Our mother used to groan when UJ and I came home with faces streaked with dust and shoes caked with mud, carrying caterpillars or crayfish or a captured garter snake or a big, weirdly shaped toadstool that we and our neighborhood friends found in the woods that encircled our houses, but I think it did us a lot of good in a lot of ways.

Friday Night At Notes

It was bitterly cold last night, with a teeth-rattling wind blowing, but Kish and I wanted to get out of the house, anyway.  We decided to walk down to High Street to check out Notes, which is something that has been on our to-do list for a while now.

IMG_0457Notes is the music venue below Copious, one of the newer restaurants in the German Village area.  Last night the Tim Cummiskey Duo was playing the 7:30 set, and there was no cover charge.  How could we go wrong?

Well, we didn’t.  I’m happy to report that Notes is a pretty nice place to spend your Friday night.  It’s a big open room, the stage at one end and the long bar at the other, with bench-style seating along the walls, several dozen tables of different sizes around the room, and even a small area in front of the stage for dancing.  The Notes bar is stocked with just about every kind of adult beverage you’d care to drink — an extremely important consideration at any night-time music venue, in my book — and there is also a limited food menu.  Kish and I tried one of the create-your-own flatbread pizzas, and it was quite tasty.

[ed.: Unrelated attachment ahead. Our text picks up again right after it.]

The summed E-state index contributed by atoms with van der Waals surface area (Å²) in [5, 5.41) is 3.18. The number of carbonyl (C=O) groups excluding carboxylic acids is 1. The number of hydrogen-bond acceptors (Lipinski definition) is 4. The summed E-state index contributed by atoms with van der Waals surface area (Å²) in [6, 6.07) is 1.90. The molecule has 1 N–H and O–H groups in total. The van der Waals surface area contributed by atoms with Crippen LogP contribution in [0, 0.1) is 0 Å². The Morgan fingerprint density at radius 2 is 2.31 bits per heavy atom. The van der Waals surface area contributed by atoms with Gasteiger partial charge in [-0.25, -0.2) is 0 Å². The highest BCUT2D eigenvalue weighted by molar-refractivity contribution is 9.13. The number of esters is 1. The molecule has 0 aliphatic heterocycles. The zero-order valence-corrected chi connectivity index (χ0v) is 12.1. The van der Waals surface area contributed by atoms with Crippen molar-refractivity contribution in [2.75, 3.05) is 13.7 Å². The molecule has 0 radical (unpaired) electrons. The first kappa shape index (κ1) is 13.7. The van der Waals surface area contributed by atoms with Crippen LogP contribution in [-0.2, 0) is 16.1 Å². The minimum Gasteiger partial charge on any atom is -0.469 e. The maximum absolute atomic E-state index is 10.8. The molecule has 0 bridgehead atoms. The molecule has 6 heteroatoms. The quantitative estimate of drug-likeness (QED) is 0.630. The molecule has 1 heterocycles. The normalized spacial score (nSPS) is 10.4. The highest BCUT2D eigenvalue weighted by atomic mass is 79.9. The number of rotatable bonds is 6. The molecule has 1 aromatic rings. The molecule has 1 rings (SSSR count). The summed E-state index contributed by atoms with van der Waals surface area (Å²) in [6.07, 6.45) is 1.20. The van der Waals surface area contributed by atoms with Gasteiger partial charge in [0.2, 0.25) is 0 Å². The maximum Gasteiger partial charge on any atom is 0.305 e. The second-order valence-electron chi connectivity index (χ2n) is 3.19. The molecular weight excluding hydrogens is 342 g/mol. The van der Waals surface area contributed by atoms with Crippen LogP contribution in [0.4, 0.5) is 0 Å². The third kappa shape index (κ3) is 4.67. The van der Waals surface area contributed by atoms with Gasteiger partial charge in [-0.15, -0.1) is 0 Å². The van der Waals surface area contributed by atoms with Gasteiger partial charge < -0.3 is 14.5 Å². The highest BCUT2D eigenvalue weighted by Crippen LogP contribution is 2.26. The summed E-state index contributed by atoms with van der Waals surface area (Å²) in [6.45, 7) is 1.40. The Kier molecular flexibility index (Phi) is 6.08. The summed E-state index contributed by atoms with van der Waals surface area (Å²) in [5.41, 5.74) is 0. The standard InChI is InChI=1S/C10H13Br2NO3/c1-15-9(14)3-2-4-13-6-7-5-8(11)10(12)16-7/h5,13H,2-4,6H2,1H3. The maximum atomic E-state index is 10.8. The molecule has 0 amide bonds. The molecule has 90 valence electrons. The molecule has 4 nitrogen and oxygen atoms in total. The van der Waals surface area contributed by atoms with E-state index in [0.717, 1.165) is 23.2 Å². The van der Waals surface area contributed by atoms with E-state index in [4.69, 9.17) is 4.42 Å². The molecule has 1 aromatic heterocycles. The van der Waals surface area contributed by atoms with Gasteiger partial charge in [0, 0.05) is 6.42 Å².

The sound quality and acoustics — the other extremely important consideration in a music venue — were excellent.  That was crucial last night, because the Tim Cummiskey Duo turned out to be a good jazz guitar and bass combo, and for that kind of music you want to be able to hear every note, in every improvisation, clearly.

Our Friday night at Notes turned out to be a fun way to beat the winter cold and the winter blahs.  Good live music will do that for you.  There are lots of fine musicians out there; they just need a place to perform.  Now we know there’s a good spot only a few blocks away.

The Gravitational Waves Of Uncle Albert

Somewhere out in the far reaches of space, 1.3 billion light years from Earth, two incredibly dense black holes spin around each other, racing at incredible speeds and moving ever closer to their inevitable collision.  Finally, their event horizons merge, and they become one.

At the moment of contact, the black holes lose mass and emit gravitational waves — bursts of pure energy so powerful that they warp space time.  It sounds like a fantastic, far-fetched scenario, but it’s not.  This week, scientists announced that they were able to detect, and record, the gravitational waves here on Earth, on special antennae.  You can listen to the chirp-like sound of the gravitational waves through a link here.